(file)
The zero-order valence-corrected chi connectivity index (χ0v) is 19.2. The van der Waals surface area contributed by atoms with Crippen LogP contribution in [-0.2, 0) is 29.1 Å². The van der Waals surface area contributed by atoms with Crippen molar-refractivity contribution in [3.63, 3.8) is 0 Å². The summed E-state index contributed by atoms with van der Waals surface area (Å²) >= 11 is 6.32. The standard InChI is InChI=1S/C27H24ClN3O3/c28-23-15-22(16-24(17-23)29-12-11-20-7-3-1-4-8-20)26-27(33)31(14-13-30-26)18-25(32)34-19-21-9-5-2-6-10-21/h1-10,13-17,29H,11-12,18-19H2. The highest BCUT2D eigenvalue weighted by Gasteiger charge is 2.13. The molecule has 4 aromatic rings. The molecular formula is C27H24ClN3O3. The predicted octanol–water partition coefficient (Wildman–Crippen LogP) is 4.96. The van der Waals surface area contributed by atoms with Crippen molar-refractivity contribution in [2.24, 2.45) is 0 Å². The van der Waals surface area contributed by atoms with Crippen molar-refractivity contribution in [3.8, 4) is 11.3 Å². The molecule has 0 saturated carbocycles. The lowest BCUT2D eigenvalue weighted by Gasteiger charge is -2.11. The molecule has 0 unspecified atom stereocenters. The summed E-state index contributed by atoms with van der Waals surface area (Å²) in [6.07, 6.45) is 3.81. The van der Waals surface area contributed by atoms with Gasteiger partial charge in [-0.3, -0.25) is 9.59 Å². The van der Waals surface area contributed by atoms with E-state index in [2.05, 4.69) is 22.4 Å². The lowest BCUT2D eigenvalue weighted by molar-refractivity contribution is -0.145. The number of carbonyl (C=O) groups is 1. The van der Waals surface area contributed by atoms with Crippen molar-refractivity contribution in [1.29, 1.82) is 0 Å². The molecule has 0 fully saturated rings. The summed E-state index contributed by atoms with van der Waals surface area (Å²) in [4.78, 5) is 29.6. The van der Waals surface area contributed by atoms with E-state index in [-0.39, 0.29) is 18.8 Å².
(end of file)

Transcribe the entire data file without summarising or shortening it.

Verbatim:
The zero-order valence-corrected chi connectivity index (χ0v) is 19.2. The van der Waals surface area contributed by atoms with Crippen LogP contribution in [-0.2, 0) is 29.1 Å². The van der Waals surface area contributed by atoms with Crippen molar-refractivity contribution in [3.63, 3.8) is 0 Å². The summed E-state index contributed by atoms with van der Waals surface area (Å²) >= 11 is 6.32. The standard InChI is InChI=1S/C27H24ClN3O3/c28-23-15-22(16-24(17-23)29-12-11-20-7-3-1-4-8-20)26-27(33)31(14-13-30-26)18-25(32)34-19-21-9-5-2-6-10-21/h1-10,13-17,29H,11-12,18-19H2. The highest BCUT2D eigenvalue weighted by Gasteiger charge is 2.13. The molecule has 4 aromatic rings. The molecular formula is C27H24ClN3O3. The predicted octanol–water partition coefficient (Wildman–Crippen LogP) is 4.96. The van der Waals surface area contributed by atoms with Crippen molar-refractivity contribution in [2.24, 2.45) is 0 Å². The van der Waals surface area contributed by atoms with Crippen molar-refractivity contribution in [3.8, 4) is 11.3 Å². The molecule has 0 saturated carbocycles. The lowest BCUT2D eigenvalue weighted by Gasteiger charge is -2.11. The molecule has 0 unspecified atom stereocenters. The summed E-state index contributed by atoms with van der Waals surface area (Å²) in [6.07, 6.45) is 3.81. The van der Waals surface area contributed by atoms with Gasteiger partial charge in [-0.3, -0.25) is 9.59 Å². The van der Waals surface area contributed by atoms with E-state index in [2.05, 4.69) is 22.4 Å². The lowest BCUT2D eigenvalue weighted by molar-refractivity contribution is -0.145. The number of carbonyl (C=O) groups is 1. The van der Waals surface area contributed by atoms with Crippen molar-refractivity contribution in [1.29, 1.82) is 0 Å². The molecule has 0 fully saturated rings. The summed E-state index contributed by atoms with van der Waals surface area (Å²) in [4.78, 5) is 29.6. The van der Waals surface area contributed by atoms with E-state index in [-0.39, 0.29) is 18.8 Å².